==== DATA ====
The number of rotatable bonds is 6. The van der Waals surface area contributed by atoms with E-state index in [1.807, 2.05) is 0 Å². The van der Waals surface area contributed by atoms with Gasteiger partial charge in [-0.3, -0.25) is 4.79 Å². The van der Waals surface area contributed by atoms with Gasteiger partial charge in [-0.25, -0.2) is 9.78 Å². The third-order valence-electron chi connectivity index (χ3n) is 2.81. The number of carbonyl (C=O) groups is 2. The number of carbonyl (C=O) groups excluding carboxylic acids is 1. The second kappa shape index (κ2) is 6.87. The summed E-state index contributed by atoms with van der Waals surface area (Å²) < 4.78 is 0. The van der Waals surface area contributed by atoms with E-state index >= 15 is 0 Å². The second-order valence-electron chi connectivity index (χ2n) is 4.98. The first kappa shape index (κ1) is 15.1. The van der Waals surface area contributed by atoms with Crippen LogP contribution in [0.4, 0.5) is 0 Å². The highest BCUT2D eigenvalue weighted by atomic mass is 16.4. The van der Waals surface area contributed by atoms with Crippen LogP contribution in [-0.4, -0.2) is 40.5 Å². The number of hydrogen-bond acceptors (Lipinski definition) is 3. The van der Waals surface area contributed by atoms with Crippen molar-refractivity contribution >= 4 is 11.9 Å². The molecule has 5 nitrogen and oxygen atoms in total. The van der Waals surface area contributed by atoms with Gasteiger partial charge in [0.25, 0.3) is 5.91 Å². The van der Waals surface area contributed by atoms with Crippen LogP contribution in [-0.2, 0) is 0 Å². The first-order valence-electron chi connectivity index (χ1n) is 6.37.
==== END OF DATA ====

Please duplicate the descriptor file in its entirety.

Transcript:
The number of rotatable bonds is 6. The van der Waals surface area contributed by atoms with E-state index in [1.807, 2.05) is 0 Å². The van der Waals surface area contributed by atoms with Gasteiger partial charge in [-0.3, -0.25) is 4.79 Å². The van der Waals surface area contributed by atoms with Gasteiger partial charge in [-0.25, -0.2) is 9.78 Å². The third-order valence-electron chi connectivity index (χ3n) is 2.81. The number of carbonyl (C=O) groups is 2. The number of carbonyl (C=O) groups excluding carboxylic acids is 1. The second kappa shape index (κ2) is 6.87. The summed E-state index contributed by atoms with van der Waals surface area (Å²) < 4.78 is 0. The van der Waals surface area contributed by atoms with E-state index >= 15 is 0 Å². The second-order valence-electron chi connectivity index (χ2n) is 4.98. The first kappa shape index (κ1) is 15.1. The van der Waals surface area contributed by atoms with Crippen LogP contribution in [0.4, 0.5) is 0 Å². The highest BCUT2D eigenvalue weighted by atomic mass is 16.4. The van der Waals surface area contributed by atoms with Crippen LogP contribution in [-0.4, -0.2) is 40.5 Å². The number of hydrogen-bond acceptors (Lipinski definition) is 3. The van der Waals surface area contributed by atoms with Crippen molar-refractivity contribution >= 4 is 11.9 Å². The molecule has 5 nitrogen and oxygen atoms in total. The van der Waals surface area contributed by atoms with Gasteiger partial charge in [0.25, 0.3) is 5.91 Å². The van der Waals surface area contributed by atoms with Crippen LogP contribution in [-0.2, 0) is 0 Å². The first-order valence-electron chi connectivity index (χ1n) is 6.37.